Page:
Opinion Columnists 09 Jun 2020 Skand Tayal | Heed S ...
The writer, a retired diplomat, has served as India’s ambassador to South Korea

Skand Tayal | Heed Sardar: Rethink China line, ramp up Taiwan links

Published Jun 10, 2020, 3:57 am IST
Updated Jun 10, 2020, 5:43 pm IST
The subtle messages being sent by the Sangh Parivar on Tibet and Taiwan should be examined very seriously by Beijing
Taiwan's President Tsai Ing-wen speaking at the Taipei Guest House as part of her inauguration for her second term as in office, in Taipei. AFP Photo
 Taiwan's President Tsai Ing-wen speaking at the Taipei Guest House as part of her inauguration for her second term as in office, in Taipei. AFP Photo

As Taiwanese President Tsai Ing-wen was sworn in for a second term on May 19, messages of congratulations came from dignitaries in 41 countries, including India. In a joint message, BJP MPs Meenakshi Lekhi and Rahul Kaswan emphasised Taiwan’s democratic credentials and noted that “both India and Taiwan are democratic countries, bonded by shared values of freedom, democracy and respect for human rights”.

It noted that the two countries had over the years enhanced bilateral ties enormously in trade, investment and people-to-people contacts. 

 

Due to the coronavirus restrictions, all 92 foreign personalities participated virtually, including US secretary of state Mike Pompeo. In her remarks, President Tsai promised “Taiwan will play a more active role in the peace, stability and prosperity of the Indo-Pacific region”, and deepen ties with “the US, Japan, Europe and other like-minded countries”.

President Tsai has very warm feelings towards India and visited it in 2014 in an effort to know India better.

Predictably, the Chinese embassy in New Delhi protested against the virtual attendance by two Indian MPs, saying even congratulatory message by them was “utterly wrong”. Earlier, during President Tasi’s inauguration for her first term in May 2016, there was an avoidable drama about the BJP’s participation. India first decided to allow an MP from New Delhi and an academic to attend the ceremony in their “personal” capacities.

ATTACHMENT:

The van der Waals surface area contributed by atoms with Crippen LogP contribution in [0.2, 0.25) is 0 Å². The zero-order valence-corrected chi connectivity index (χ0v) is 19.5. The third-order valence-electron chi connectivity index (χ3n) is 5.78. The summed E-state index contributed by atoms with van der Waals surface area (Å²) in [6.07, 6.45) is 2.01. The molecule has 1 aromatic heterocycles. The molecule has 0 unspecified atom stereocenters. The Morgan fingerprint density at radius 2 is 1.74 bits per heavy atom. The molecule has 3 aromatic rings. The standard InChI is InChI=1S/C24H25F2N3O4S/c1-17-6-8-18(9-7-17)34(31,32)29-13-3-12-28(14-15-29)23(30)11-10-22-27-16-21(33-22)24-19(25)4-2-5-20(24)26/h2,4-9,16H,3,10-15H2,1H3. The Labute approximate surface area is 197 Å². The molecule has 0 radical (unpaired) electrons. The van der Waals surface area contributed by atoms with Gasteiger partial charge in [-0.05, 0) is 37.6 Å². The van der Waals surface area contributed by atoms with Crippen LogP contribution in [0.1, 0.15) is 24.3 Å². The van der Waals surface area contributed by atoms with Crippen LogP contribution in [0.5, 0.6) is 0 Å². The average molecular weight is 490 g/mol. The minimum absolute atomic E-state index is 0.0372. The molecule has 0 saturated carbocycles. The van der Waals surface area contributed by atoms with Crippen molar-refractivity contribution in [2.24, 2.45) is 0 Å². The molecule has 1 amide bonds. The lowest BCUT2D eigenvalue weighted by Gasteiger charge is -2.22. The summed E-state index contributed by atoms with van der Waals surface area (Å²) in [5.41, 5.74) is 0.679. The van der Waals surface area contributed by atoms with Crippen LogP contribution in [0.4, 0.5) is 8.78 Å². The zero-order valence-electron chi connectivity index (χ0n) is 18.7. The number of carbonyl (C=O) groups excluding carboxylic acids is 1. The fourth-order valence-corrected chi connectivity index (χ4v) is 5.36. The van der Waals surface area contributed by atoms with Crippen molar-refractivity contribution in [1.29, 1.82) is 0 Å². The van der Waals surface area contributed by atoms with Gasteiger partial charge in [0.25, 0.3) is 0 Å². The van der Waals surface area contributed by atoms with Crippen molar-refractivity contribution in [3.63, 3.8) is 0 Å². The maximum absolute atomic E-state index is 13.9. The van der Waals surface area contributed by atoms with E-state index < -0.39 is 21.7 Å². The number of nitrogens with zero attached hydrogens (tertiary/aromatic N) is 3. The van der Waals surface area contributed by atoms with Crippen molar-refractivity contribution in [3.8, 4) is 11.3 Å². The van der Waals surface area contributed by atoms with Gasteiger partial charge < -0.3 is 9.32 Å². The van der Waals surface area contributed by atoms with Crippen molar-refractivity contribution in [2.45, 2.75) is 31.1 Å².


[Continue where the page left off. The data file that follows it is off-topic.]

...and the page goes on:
But these “personal” visits were also called off, after the invitation was accepted. The reason then was perhaps the impending China visit of then President Pranab Mukherjee, and some pressure must have been put on South Block from the Chinese embassy.

The larger Sangh Parivar kept active contacts with Taiwan, and BJP vice-president Vinai Sahasrabhdhe led a party delegation to Taiwan in 2009. BJP general secretary Ram Madhav hosted a dinner for a Taiwanese MPs’ delegation in February 2017.

In his famous letter to Jawaharlal Nehru on November 7, 1950, then home minister Sardar Vallabhbhai Patel had out his grave misgivings on the real intentions of Mao Zedong’s China towards India. He said that “Chinese feelings indicate though we may see ourselves as friends of China, the Chinese don’t regard us as friends”. Questioning the line taken by Nehru and ambassador K.M. Panikkar in Beijing, Sardar Patel asked the Prime Minister to examine “the question of China’s entry into the UN. In view of the rebuff China has given us and the methods it followed in dealing with Tibet, I am doubtful whether we can advocate its claim any longer”.